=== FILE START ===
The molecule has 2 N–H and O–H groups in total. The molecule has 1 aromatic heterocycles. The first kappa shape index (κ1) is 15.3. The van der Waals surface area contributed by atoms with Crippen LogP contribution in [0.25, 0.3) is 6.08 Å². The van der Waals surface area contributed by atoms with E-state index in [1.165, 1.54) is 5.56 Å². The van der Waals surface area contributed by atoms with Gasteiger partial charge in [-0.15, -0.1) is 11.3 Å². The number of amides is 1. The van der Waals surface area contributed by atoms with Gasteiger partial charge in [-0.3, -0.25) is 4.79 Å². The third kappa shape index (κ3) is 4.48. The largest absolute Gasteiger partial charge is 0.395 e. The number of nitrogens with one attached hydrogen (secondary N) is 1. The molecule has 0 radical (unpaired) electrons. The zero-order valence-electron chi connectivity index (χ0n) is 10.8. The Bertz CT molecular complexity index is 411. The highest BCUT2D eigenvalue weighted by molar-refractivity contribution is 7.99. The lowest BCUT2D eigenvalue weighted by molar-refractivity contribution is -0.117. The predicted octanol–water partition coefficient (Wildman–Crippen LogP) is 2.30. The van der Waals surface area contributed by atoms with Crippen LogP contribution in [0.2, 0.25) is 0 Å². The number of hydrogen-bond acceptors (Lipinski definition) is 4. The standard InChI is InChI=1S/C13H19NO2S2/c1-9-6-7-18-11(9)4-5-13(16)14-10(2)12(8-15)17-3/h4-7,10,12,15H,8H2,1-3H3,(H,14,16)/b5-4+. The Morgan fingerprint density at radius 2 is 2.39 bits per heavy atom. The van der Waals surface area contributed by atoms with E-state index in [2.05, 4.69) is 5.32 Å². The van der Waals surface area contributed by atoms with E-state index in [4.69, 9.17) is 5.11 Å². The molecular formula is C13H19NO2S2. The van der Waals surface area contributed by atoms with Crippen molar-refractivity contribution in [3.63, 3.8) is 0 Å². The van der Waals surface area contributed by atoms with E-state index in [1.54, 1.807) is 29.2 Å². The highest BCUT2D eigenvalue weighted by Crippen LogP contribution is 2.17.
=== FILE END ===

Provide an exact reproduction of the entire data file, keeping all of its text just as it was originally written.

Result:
The molecule has 2 N–H and O–H groups in total. The molecule has 1 aromatic heterocycles. The first kappa shape index (κ1) is 15.3. The van der Waals surface area contributed by atoms with Crippen LogP contribution in [0.25, 0.3) is 6.08 Å². The van der Waals surface area contributed by atoms with E-state index in [1.165, 1.54) is 5.56 Å². The van der Waals surface area contributed by atoms with Gasteiger partial charge in [-0.15, -0.1) is 11.3 Å². The number of amides is 1. The van der Waals surface area contributed by atoms with Gasteiger partial charge in [-0.3, -0.25) is 4.79 Å². The third kappa shape index (κ3) is 4.48. The largest absolute Gasteiger partial charge is 0.395 e. The number of nitrogens with one attached hydrogen (secondary N) is 1. The molecule has 0 radical (unpaired) electrons. The zero-order valence-electron chi connectivity index (χ0n) is 10.8. The Bertz CT molecular complexity index is 411. The highest BCUT2D eigenvalue weighted by molar-refractivity contribution is 7.99. The lowest BCUT2D eigenvalue weighted by molar-refractivity contribution is -0.117. The predicted octanol–water partition coefficient (Wildman–Crippen LogP) is 2.30. The van der Waals surface area contributed by atoms with Crippen LogP contribution in [0.2, 0.25) is 0 Å². The number of hydrogen-bond acceptors (Lipinski definition) is 4. The standard InChI is InChI=1S/C13H19NO2S2/c1-9-6-7-18-11(9)4-5-13(16)14-10(2)12(8-15)17-3/h4-7,10,12,15H,8H2,1-3H3,(H,14,16)/b5-4+. The Morgan fingerprint density at radius 2 is 2.39 bits per heavy atom. The van der Waals surface area contributed by atoms with E-state index in [2.05, 4.69) is 5.32 Å². The van der Waals surface area contributed by atoms with E-state index in [4.69, 9.17) is 5.11 Å². The molecular formula is C13H19NO2S2. The van der Waals surface area contributed by atoms with Crippen molar-refractivity contribution in [3.63, 3.8) is 0 Å². The van der Waals surface area contributed by atoms with E-state index in [1.54, 1.807) is 29.2 Å². The highest BCUT2D eigenvalue weighted by Crippen LogP contribution is 2.17.